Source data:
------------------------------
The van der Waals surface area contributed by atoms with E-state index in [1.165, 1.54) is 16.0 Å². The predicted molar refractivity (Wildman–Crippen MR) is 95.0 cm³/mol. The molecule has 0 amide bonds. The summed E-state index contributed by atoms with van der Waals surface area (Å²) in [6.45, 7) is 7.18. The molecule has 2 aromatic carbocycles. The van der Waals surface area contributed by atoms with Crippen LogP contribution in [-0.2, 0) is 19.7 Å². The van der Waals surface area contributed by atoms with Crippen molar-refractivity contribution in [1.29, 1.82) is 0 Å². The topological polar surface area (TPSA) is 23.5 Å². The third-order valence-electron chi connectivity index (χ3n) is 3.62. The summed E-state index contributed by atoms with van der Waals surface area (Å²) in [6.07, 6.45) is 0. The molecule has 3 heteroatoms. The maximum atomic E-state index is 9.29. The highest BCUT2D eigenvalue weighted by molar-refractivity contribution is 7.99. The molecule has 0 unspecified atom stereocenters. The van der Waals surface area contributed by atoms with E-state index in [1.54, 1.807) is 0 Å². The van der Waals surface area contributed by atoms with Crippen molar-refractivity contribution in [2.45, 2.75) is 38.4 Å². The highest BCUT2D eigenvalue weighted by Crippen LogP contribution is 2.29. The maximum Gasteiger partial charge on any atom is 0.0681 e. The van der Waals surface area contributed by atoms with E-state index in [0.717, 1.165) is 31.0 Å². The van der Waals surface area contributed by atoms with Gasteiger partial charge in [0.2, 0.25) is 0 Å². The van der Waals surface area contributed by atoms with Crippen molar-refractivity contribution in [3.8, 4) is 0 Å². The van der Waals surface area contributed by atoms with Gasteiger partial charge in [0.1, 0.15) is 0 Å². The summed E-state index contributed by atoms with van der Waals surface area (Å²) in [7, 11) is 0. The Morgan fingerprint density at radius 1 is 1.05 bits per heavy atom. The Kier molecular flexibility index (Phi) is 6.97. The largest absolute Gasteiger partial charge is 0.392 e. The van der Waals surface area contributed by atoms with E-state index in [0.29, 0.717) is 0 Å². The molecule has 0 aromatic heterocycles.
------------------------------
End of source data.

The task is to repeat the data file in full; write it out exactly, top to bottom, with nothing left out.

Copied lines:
The van der Waals surface area contributed by atoms with E-state index in [1.165, 1.54) is 16.0 Å². The predicted molar refractivity (Wildman–Crippen MR) is 95.0 cm³/mol. The molecule has 0 amide bonds. The summed E-state index contributed by atoms with van der Waals surface area (Å²) in [6.45, 7) is 7.18. The molecule has 2 aromatic carbocycles. The van der Waals surface area contributed by atoms with Crippen LogP contribution in [-0.2, 0) is 19.7 Å². The van der Waals surface area contributed by atoms with Crippen molar-refractivity contribution in [1.29, 1.82) is 0 Å². The topological polar surface area (TPSA) is 23.5 Å². The third-order valence-electron chi connectivity index (χ3n) is 3.62. The summed E-state index contributed by atoms with van der Waals surface area (Å²) in [6.07, 6.45) is 0. The molecule has 3 heteroatoms. The maximum atomic E-state index is 9.29. The highest BCUT2D eigenvalue weighted by molar-refractivity contribution is 7.99. The molecule has 0 unspecified atom stereocenters. The van der Waals surface area contributed by atoms with E-state index in [1.54, 1.807) is 0 Å². The van der Waals surface area contributed by atoms with Crippen molar-refractivity contribution in [2.45, 2.75) is 38.4 Å². The highest BCUT2D eigenvalue weighted by Crippen LogP contribution is 2.29. The maximum Gasteiger partial charge on any atom is 0.0681 e. The van der Waals surface area contributed by atoms with E-state index in [0.717, 1.165) is 31.0 Å². The van der Waals surface area contributed by atoms with Gasteiger partial charge in [0.2, 0.25) is 0 Å². The van der Waals surface area contributed by atoms with Crippen molar-refractivity contribution in [3.8, 4) is 0 Å². The van der Waals surface area contributed by atoms with Gasteiger partial charge in [0.1, 0.15) is 0 Å². The summed E-state index contributed by atoms with van der Waals surface area (Å²) in [7, 11) is 0. The Morgan fingerprint density at radius 1 is 1.05 bits per heavy atom. The Kier molecular flexibility index (Phi) is 6.97. The largest absolute Gasteiger partial charge is 0.392 e. The van der Waals surface area contributed by atoms with E-state index in [0.29, 0.717) is 0 Å². The molecule has 0 aromatic heterocycles.